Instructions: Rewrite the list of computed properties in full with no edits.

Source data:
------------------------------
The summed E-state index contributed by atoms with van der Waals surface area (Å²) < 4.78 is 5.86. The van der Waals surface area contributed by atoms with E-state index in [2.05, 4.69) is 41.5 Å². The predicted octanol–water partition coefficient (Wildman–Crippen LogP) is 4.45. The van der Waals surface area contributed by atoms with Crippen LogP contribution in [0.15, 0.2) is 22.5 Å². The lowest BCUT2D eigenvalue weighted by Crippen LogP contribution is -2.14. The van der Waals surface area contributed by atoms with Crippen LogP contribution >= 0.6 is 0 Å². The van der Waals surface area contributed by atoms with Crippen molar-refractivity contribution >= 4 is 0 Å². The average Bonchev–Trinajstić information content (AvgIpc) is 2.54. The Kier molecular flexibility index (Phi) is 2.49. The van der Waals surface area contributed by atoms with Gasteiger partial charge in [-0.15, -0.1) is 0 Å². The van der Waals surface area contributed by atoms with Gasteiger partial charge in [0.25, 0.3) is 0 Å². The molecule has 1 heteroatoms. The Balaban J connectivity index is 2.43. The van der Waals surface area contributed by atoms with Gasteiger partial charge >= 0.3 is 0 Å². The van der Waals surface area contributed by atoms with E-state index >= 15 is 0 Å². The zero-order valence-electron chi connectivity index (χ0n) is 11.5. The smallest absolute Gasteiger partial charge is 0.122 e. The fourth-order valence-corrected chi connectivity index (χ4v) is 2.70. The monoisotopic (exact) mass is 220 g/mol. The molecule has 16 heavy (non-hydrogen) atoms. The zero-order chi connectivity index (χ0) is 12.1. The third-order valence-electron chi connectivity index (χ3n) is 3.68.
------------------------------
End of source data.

The summed E-state index contributed by atoms with van der Waals surface area (Å²) < 4.78 is 5.86. The van der Waals surface area contributed by atoms with E-state index in [2.05, 4.69) is 41.5 Å². The predicted octanol–water partition coefficient (Wildman–Crippen LogP) is 4.45. The van der Waals surface area contributed by atoms with Crippen LogP contribution in [0.15, 0.2) is 22.5 Å². The lowest BCUT2D eigenvalue weighted by Crippen LogP contribution is -2.14. The van der Waals surface area contributed by atoms with Crippen LogP contribution >= 0.6 is 0 Å². The van der Waals surface area contributed by atoms with Crippen molar-refractivity contribution >= 4 is 0 Å². The average Bonchev–Trinajstić information content (AvgIpc) is 2.54. The Kier molecular flexibility index (Phi) is 2.49. The van der Waals surface area contributed by atoms with Gasteiger partial charge in [-0.15, -0.1) is 0 Å². The van der Waals surface area contributed by atoms with Gasteiger partial charge in [0.25, 0.3) is 0 Å². The molecule has 1 heteroatoms. The Balaban J connectivity index is 2.43. The van der Waals surface area contributed by atoms with Gasteiger partial charge >= 0.3 is 0 Å². The van der Waals surface area contributed by atoms with E-state index >= 15 is 0 Å². The zero-order valence-electron chi connectivity index (χ0n) is 11.5. The smallest absolute Gasteiger partial charge is 0.122 e. The fourth-order valence-corrected chi connectivity index (χ4v) is 2.70. The monoisotopic (exact) mass is 220 g/mol. The molecule has 16 heavy (non-hydrogen) atoms. The zero-order chi connectivity index (χ0) is 12.1. The third-order valence-electron chi connectivity index (χ3n) is 3.68.